Has anyone researched removing iron from drinking water from a home well? Is there a counter top brand that specifically states that it removes iron? None of the brands I've looked at state iron as a contaminant that is removed from their pitchers. I know we have iron in our water and I would really like to reduce/remove as much as possible!

Thu, April 26, 2012 @ 5:49 PM

17. peter metcalf wrote:
Questions: If I want to increase aborbable iron in my diet, I would like a difinitive answer to the question of molasses, which some bottles list as having 15% MDR and others only 4%. Black strap vs. other kinds is also a question. The bottles do not explain in their labels. Molasses is sometimes labeled as having more calcium than iron...thus nullifying the iron value of molasses. If anyone has a good answer, am appreciative. Where else to go if not to this webpage? I eat a healthy iron rich diet, soaking beans and grains and forsaking spinach in order to reduce phytic acid. Still, I would like to know the most concentrated food sources of iron.

B-12: I have been vegan for about 16 years. Sublingual B-12 was completely effective within 3 weeks whereas injections were not effective at all, for a friend who was not vegan or vegetarian, but nonetheless had major symptoms of B-12 deficiency. He just did not absorb it well from an ordinary upper middle class diet, with probably very little junk food. My blood test indicates 25% more B-12 than the upper limit of the recommendations for normal B-12 on that test. I eat fruits and veggies (organic) without washing since soil (what component I don't recall - could be mirorganisms) is a source of B-12, but I also take sublingual lozenges that provide (so says the label) depending on mg/lozenge, 16,000% to 50,000% MDR, which surely accounts for my good level of B-12. Such lozenges are relatively cheap also. If you are vegan, there may be some that are suitable for vegans and others that are not, as will many supplements.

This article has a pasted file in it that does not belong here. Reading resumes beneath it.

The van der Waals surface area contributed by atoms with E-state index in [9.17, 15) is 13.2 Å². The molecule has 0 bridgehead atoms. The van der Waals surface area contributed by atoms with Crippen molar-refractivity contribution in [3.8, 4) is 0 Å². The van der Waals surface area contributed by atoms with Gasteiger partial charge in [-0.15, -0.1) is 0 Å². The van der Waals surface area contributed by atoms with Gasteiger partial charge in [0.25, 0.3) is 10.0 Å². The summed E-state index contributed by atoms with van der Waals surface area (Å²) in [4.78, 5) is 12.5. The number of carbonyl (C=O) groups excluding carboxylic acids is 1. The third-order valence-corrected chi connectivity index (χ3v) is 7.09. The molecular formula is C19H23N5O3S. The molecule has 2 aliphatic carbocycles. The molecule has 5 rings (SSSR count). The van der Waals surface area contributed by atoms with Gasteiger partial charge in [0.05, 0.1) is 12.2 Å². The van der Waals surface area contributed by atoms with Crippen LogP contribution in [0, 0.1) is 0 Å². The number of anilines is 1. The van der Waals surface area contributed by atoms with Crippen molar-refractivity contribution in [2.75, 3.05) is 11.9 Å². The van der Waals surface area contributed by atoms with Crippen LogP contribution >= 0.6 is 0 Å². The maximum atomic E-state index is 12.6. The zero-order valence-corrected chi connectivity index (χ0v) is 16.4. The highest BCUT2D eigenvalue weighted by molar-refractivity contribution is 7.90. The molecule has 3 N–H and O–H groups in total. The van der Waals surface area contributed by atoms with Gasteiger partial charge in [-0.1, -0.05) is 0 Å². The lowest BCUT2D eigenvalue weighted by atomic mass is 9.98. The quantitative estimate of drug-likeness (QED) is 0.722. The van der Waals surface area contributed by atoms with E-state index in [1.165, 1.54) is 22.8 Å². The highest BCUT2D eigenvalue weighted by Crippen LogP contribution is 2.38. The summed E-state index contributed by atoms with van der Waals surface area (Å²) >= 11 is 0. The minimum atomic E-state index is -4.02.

Thank you for an authoritative or expert answer on the molasses question.

Sat, April 28, 2012 @ 3:37 PM

18. Debbie wrote:
The information I'm reading on your site is somewhat confusing to me.
1. Some foods inhibit iron absorption --- so can we still eat them without additng to our anemia if we eat them in one meal and abstain in the other meals of the day? Or if we have some as a snack in between meals? Or do we need to abstain entirely?
2. Some foods on the high iron content list are also listed as iron absorption inhibitors. That makes a person read multiple pages of your site and then have to analyze the information.
3. Many cereals are fortified with iron (and listed on the high iron foods list), but milk inhibits iron absorption -- so should we avoid cereals?
4. Can you just provide a recommended list of foods for people trying to recover from anemia?
Thanks for your help. (There's a lot of data on your site, but its not useful info yet. Please keep refining it to make a difference for your readers - thanks)

Wed, June 13, 2012 @ 1:58 PM

19. Lita wrote: